Saturday, May 27, 2017

Are we saved by Wine Alone? (The Apostolic dogma of mixing of Water & Wine in the Chalice.)

Most of us know that during the Sacrifice of the Mass there comes a point when the priest is preparing the chalice when he mixes water with the wine prior to Consecration. I have always seen this as a beautiful 'ritual', but until recently I didn't realize how plainly it was included in Early Church Father writings and that the Church has always insisted it is part of proper celebration of the Eucharist. In this post I want to quote some of the ancient sources I found testifying to this practice, and from there I want to bring up the question of how this squares with Sola Scriptura. (This is another post in my How Liturgy Refutes Protestantism series, see HERE and HERE for two of the main articles.) 

Here are some early Church testimonies I came across: 
  • Justin, AD150 (First Apology, Sec65):
    There is then brought to the president of the brethren bread and a cup of wine mixed with water; and he taking them, gives praise and glory to the Father . . . those who are called by us deacons give to each of those present to partake of the bread and wine mixed with water over which the thanksgiving was pronounced, and to those who are absent they carry away a portion. And this food is called among us Εὐχαριστία [the Eucharist], of which no one is allowed to partake but the man who believes that the things which we teach are true . . . Then we all rise together and pray, and, as we before said, when our prayer is ended, bread and wine and water are brought, and the president in like manner offers prayers and thanksgivings
  • Irenaeus, AD180 (Against Hereies Bk4:Ch33):
    Moreover, how could the Lord, with any justice, if He belonged to another father, have acknowledged the bread to be His body, while He took it from that creation to which we belong, and affirmed the mixed cup to be His blood? ... (Bk5:Ch2) When, therefore, the mingled cup and the manufactured bread receives the Word of God, and the Eucharist of the blood and the body of Christ is made, from which things the substance of our flesh is increased and supported
    ... (Bk5:36) For the Lord also taught these things, when He promised that He would have the mixed cup new with His disciples in the kingdom

Tuesday, May 23, 2017

How Protestants violate Paul's instructions on married clergy. (1 Timothy 3:2)

Protestants often bring up 1 Timothy 3:2 against Catholicism's rules on married clergy. Protestants say that Paul plainly says a Minister must be married, and thus Catholicism must use "traditions of men" to enforce celibacy to get around Paul's requirement for Church ministry. The irony here is that Catholicism actually does follow Paul's rules, and it is Protestants who pretty blatantly violate them. Let's first take a look at the passage in question and then I'll show why Protestants don't take the Bible as seriously as they think they do.
1 Timothy 3: 2 Therefore an overseer [Pastor/Minister] must be above reproach, the husband of one wife, sober-minded, self-controlled, respectable, hospitable, able to teach, 3 not a drunkard, not violent but gentle, not quarrelsome, not a lover of money. 4 He must manage his own household well, with all dignity keeping his children submissive, 5 for if someone does not know how to manage his own household, how will he care for God's church? 6 He must not be a recent convert, or he may become puffed up with conceit and fall into the condemnation of the devil.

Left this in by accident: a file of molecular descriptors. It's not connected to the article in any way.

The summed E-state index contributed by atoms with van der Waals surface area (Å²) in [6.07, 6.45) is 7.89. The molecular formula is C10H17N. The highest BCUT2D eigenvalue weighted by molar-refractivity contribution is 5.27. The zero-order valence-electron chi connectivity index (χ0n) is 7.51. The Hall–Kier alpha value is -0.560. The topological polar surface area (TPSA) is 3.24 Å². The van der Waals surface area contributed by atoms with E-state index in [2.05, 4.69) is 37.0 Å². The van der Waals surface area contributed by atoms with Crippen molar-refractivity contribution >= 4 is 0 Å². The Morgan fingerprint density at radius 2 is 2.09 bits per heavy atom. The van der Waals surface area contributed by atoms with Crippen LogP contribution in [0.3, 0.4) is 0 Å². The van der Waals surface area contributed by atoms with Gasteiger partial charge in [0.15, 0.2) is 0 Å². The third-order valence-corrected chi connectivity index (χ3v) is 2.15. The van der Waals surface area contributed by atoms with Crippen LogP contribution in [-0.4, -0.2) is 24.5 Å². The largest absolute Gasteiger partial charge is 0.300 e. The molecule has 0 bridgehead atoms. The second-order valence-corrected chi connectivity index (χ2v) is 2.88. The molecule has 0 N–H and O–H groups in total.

The first thing to note is that Paul is talking about candidates for ordination here, Paul is not talking about those already ordained. This is important because Paul is saying that the married man who seeks ordination must already be married and he must already have children (note the plural). Nothing in this text indicates someone already ordained can still get married later on, and yet Protestants teach someone who is already a Pastor can still do these things after ordination. In fact, Protestant seminaries typically consist of young men studying for ordination, and of these young men a good number of them aren't already married, and an even larger percentage of them don't have children (note the plural) yet. Thus, Protestants are blatantly violating Paul's teaching here, all the while thinking they are following Paul's teaching. So Protestants should be careful when using this verse against Catholicism, because any Protestant seminarian who is not married, or married without more than one child, or even infertile, is thus prohibited from ordination based on their own Protestant logic!

Wednesday, May 17, 2017

When was Jerusalem sacked by the Babylonians? (A huge Jehovah's Witnesses apologetics find.)

I've been interacting with some Jehovah's Witnesses and I've focused most of our discussion on their key 1914AD Doctrine. The year 1914AD is important for world history because that was the year World War I began. The JWs claim that, decades earlier, they were able to use the Bible to know 'something big' would happen in 1914, and thus by accurately predicting WWI while everyone else was caught off guard, this signifies the JWs are God's true Christian body on earth. There is certainly some appeal to this claim, since if the Bible does predict such a major event, then those who were able to recognize this prophecy certainly hold some clout within Christian history. I've already spoken about this doctrine on a dedicated post a while ago (HERE - not a prerequisite for this article), but since my recent interactions I've learned about a more elegant, yet equally devastating argument which I'd like to present now.